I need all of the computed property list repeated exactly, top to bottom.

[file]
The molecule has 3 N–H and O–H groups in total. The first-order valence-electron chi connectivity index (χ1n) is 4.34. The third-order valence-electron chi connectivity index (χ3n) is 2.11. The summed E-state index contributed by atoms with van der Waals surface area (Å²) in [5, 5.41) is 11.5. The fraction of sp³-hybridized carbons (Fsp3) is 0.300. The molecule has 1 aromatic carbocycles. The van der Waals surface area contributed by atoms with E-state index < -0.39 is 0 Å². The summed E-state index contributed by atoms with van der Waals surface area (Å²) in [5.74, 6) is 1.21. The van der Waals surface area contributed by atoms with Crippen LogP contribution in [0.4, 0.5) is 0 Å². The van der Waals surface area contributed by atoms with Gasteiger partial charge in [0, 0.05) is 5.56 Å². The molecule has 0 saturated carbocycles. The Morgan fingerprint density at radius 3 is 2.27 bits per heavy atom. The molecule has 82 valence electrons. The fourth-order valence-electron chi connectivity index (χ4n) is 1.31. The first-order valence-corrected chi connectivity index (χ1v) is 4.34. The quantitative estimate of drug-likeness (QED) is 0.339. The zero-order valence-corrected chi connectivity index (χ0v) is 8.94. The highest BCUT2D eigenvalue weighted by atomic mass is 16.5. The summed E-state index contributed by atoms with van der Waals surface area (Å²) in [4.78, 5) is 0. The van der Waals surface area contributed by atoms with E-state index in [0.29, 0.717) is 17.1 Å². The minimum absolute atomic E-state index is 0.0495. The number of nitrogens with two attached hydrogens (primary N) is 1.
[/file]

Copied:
The molecule has 3 N–H and O–H groups in total. The first-order valence-electron chi connectivity index (χ1n) is 4.34. The third-order valence-electron chi connectivity index (χ3n) is 2.11. The summed E-state index contributed by atoms with van der Waals surface area (Å²) in [5, 5.41) is 11.5. The fraction of sp³-hybridized carbons (Fsp3) is 0.300. The molecule has 1 aromatic carbocycles. The van der Waals surface area contributed by atoms with E-state index < -0.39 is 0 Å². The summed E-state index contributed by atoms with van der Waals surface area (Å²) in [5.74, 6) is 1.21. The van der Waals surface area contributed by atoms with Crippen LogP contribution in [0.4, 0.5) is 0 Å². The van der Waals surface area contributed by atoms with Gasteiger partial charge in [0, 0.05) is 5.56 Å². The molecule has 0 saturated carbocycles. The Morgan fingerprint density at radius 3 is 2.27 bits per heavy atom. The molecule has 82 valence electrons. The fourth-order valence-electron chi connectivity index (χ4n) is 1.31. The first-order valence-corrected chi connectivity index (χ1v) is 4.34. The quantitative estimate of drug-likeness (QED) is 0.339. The zero-order valence-corrected chi connectivity index (χ0v) is 8.94. The highest BCUT2D eigenvalue weighted by atomic mass is 16.5. The summed E-state index contributed by atoms with van der Waals surface area (Å²) in [4.78, 5) is 0. The van der Waals surface area contributed by atoms with E-state index in [0.29, 0.717) is 17.1 Å². The minimum absolute atomic E-state index is 0.0495. The number of nitrogens with two attached hydrogens (primary N) is 1.